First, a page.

Was it a homer? No argument here


August 16, 1993|By KEN ROSENTHAL

NEW YORK -- Let's get one thing straight: The phantom homer by Don Mattingly isn't the reason the Orioles lost, 1-0, to the New York Yankees yesterday -- not on a day when their most solid contact came on a two-strike bunt single.

Let's get another thing straight: All the arguing in the world probably wouldn't have persuaded the umpires to disallow the homer -- not with 47,428 screaming New Yorkers in the stands, ready to riot.

Still, who put the Orioles on tranquilizers? They've lost six straight games. They're 4 1/2 back in the AL East. And yesterday, with their season crumbling, they couldn't muster the energy to challenge first-base umpire Jim Joyce.

In case you missed one of the 4,000 replays, Mattingly led off the eighth inning by lofting an 0-2 forkball from Ben McDonald down the right-field line. "Off the end of his bat," McDonald thought. "Fly ball to right field."

Alas, the right-field corner is only 314 feet away in Yankee Stadium, and that's where the ball was headed. Mark McLemore raced back toward the wall and leaped with his left arm fully extended. But he wasn't the one who made the catch.

Nope, the ball was caught by a fan, a fan who reached over the wall, a fan named Tim McKenzie from Durham, Conn. -- 16 years old and now the biggest thing to hit New York since King Kong.

Later, Joyce said the ball was "well above the fence" -- like, millimeters. Joyce could have called Mattingly out. He could have awarded him a double, assuming McLemore wouldn't have made the play.

Instead, he signaled home run.

Middle of a pennant race, middle of a losing streak, middle of a scoreless game. And not a peep from the Orioles. Oh, McLemore banged his elbows against the fence, but what did that mean? Everyone figured he was upset over missing the ball.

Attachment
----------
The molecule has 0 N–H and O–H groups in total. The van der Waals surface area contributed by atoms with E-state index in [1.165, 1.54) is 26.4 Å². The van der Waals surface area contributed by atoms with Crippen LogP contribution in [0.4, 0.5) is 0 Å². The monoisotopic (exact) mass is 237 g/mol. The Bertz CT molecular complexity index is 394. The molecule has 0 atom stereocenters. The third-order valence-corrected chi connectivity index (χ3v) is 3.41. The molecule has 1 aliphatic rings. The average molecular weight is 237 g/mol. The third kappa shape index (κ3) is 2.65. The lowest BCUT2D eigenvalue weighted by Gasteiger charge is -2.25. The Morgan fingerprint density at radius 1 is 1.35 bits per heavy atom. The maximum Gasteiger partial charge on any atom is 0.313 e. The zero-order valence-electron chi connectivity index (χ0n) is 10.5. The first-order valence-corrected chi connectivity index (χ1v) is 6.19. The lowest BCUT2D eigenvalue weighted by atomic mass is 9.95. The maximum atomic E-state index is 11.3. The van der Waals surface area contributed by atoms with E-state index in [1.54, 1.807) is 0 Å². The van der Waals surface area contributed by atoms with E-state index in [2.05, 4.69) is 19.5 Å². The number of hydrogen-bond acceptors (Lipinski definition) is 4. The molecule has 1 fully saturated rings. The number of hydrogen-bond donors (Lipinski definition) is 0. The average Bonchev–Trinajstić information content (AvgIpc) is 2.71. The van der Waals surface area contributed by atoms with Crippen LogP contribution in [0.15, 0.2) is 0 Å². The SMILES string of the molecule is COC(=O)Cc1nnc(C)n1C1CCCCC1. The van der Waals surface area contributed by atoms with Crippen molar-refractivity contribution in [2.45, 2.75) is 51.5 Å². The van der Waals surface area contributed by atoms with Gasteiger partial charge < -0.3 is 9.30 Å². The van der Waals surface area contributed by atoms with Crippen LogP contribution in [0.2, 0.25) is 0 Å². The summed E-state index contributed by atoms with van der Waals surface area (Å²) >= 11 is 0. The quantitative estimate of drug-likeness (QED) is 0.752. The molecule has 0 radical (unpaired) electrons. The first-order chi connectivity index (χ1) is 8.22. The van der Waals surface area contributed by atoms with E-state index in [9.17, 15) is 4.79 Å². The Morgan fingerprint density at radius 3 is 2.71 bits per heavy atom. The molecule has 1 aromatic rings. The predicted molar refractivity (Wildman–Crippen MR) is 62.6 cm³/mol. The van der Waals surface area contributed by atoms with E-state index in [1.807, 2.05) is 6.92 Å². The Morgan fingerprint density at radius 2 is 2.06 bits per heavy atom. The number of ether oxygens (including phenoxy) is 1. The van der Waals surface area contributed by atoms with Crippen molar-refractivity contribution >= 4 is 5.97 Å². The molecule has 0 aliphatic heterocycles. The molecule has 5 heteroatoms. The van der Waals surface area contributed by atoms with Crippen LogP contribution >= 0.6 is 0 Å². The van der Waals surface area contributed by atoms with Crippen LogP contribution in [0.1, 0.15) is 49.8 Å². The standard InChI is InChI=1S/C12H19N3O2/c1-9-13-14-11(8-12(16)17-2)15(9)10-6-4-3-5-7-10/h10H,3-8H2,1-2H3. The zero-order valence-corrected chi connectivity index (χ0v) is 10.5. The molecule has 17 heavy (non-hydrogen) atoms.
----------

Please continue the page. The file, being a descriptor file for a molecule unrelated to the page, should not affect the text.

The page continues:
"He made no gesture toward the infielders, toward the umpires, toward the dugout to indicate he was interfered with," first-base coach Davey Lopes said. "It's a little difficult for us to see from the bench. We can't tell."

From the mound, McDonald was stunned that no one protested -- not McLemore, nor the next closest outfielder, Mike Devereaux.

"I thought the guy reached over to catch it," McDonald said. "I don't know why there wasn't anyone arguing."

Why didn't McDonald take up the fight?

"I didn't feel it was my place," he said. "I didn't want to get in a knockdown, drag-out argument with the umpires and lose my composure."

Manager Johnny Oates was willing to do just that, but he was waiting for a signal from McLemore.

"If he thinks he's been interfered with, I'll come out to back him up," Oates said. "If he thinks he's right to start arguing, if he thinks a particular call is wrong, he should let people know.

"He should not argue for the sake of arguing. The easiest thing is to say the umpire blew the call and cost us a ballgame. I don't believe in that. But I believe if a call is missed, to let him know."

VTC McLemore said the call was missed. Without the interference, he said: "I think I have a real good chance of getting it -- better than a real good chance." But he just couldn't see the point in arguing.

Logically, he was right. "Have you ever seen a home-run call changed?" McLemore asked. When a reporter said yes, he replied: "After the home team hits a home run, in the eighth inning, in front of 50,000 people?"

Fair enough, but this is a team that claims to have drawn inspiration from a brawl with Seattle. Maybe, just maybe, an argument would have sparked the Orioles, who managed only three hits all day and three runs all weekend.

Instead, they disagreed only with each other. McLemore's biggest complaint seemed to be that Joyce was "200 feet away." Pressed to elaborate, he added: "I'm not going to say where he should have been. He knows what his job is."

Lopes agreed that Joyce was out of position -- "the ball was down the line, and he hadn't even moved yet" -- but Oates said: "Jim Joyce was right there. When I saw his hand go up, he was down the right-field line."

If only the Orioles' reaction to Mattingly's homer was as lively as their post-game debate. Instead, it was if the ball had sailed into the upper deck. There was no reaction, only a silent acceptance of defeat.

Yes, the call probably would have stood. Yes, the Orioles had other chances to win the game. But there Mattingly stood afterward, describing the homer as he watched a television replay. "Kid made a good play right there," he said.

The big hit was his.

So was the last laugh.

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